The other day my son spent several hours lying in the hallway beside the bathroom before he finally felt well enough to sleep in his bed. When I checked on him later, his stomach finally felt better but he had a scratchy throat.
When I stepped out of his room a moment later, I saw his sister in the bathroom. She passed by me with a tiny cup of water and handed it to him to ease the irritation in his throat. And my heart warmed at her generosity.
One important aspect of parenting is that we must teach our children to serve. Some kids naturally desire to help others while some children are more self-centered; yet all personalities must be taught the value of putting others first. While helping people may not always be fun in the moment, they will eventually learn the satisfaction that comes from completing a task and serving someone in need.
I learned this concept from Gary Chapman, author of The 5 Love Languages. When my family went to Maui in 2011, we were surprised to see that he was speaking at a church just down the road from our condo. Sunday morning we attended the service and spoke with him afterward. He signed a book for us called The Family You’ve Always Wanted. I’d always known it was important to make my children help out at home but I couldn’t quite put my finger on why. He helped me understand.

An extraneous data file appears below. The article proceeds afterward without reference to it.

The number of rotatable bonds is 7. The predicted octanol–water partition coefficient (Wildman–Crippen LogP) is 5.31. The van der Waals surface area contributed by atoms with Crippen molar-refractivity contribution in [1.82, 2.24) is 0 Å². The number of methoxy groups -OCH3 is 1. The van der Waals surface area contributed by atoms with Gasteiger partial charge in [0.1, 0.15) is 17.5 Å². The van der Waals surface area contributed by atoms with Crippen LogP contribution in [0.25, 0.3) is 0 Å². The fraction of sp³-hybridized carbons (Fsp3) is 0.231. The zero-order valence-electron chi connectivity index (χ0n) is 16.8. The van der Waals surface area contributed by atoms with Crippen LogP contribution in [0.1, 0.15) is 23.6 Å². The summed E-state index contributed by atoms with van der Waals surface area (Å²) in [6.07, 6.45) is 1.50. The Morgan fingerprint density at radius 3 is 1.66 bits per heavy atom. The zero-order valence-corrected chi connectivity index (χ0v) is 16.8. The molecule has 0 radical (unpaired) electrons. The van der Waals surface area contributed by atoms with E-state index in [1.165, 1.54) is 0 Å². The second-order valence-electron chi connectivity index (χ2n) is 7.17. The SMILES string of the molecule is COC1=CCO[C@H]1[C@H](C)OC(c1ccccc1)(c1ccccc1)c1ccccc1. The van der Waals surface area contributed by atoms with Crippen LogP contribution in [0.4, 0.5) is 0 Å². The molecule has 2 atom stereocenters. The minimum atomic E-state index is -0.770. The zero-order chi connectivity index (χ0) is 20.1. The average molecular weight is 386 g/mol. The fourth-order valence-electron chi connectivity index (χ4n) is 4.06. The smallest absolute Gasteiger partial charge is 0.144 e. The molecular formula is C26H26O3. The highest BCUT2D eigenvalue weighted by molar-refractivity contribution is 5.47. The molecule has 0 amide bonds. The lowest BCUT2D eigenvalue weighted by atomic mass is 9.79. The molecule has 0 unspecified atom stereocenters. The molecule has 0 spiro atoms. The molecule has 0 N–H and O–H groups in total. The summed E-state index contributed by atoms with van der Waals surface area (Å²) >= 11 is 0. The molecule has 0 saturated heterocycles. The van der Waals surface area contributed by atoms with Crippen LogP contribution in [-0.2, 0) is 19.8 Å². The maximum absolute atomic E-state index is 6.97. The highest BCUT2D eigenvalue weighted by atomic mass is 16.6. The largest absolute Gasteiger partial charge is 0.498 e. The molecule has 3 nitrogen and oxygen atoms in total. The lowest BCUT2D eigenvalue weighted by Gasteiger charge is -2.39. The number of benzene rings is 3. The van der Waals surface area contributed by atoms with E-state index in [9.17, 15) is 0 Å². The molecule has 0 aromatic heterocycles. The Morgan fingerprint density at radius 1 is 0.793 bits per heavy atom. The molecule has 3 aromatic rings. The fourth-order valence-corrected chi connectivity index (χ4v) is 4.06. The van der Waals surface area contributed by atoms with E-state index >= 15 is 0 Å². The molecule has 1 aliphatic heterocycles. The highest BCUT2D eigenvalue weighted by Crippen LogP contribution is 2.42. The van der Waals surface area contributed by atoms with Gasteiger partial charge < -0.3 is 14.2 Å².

In the home, there is much to be done and the family must work together to complete the tasks – it shouldn’t fall on one person. Having children do regular chores teaches them responsibility, teamwork, and the value of living for the greater good rather than only yourself.
For example, a trip to Costco is a family affair in my home. When we return to the house, we all unload the car and put the items away. Last week, while my husband and son cut up all the meat, bagged it into meal-size portions, and stacked it in the freezer, my daughter and I broke down all the boxes and burned them in the fireplace. We all felt a sense of accomplishment when we finished, and we had a good time working together.
Teach your children to serve! Start at home and then have them branch out to other places such as church and school. And of course, model the behavior as well.
©Jen Cudmore, 2014 _____ Subscribe to my blog or my email newsletter on the right side of the page!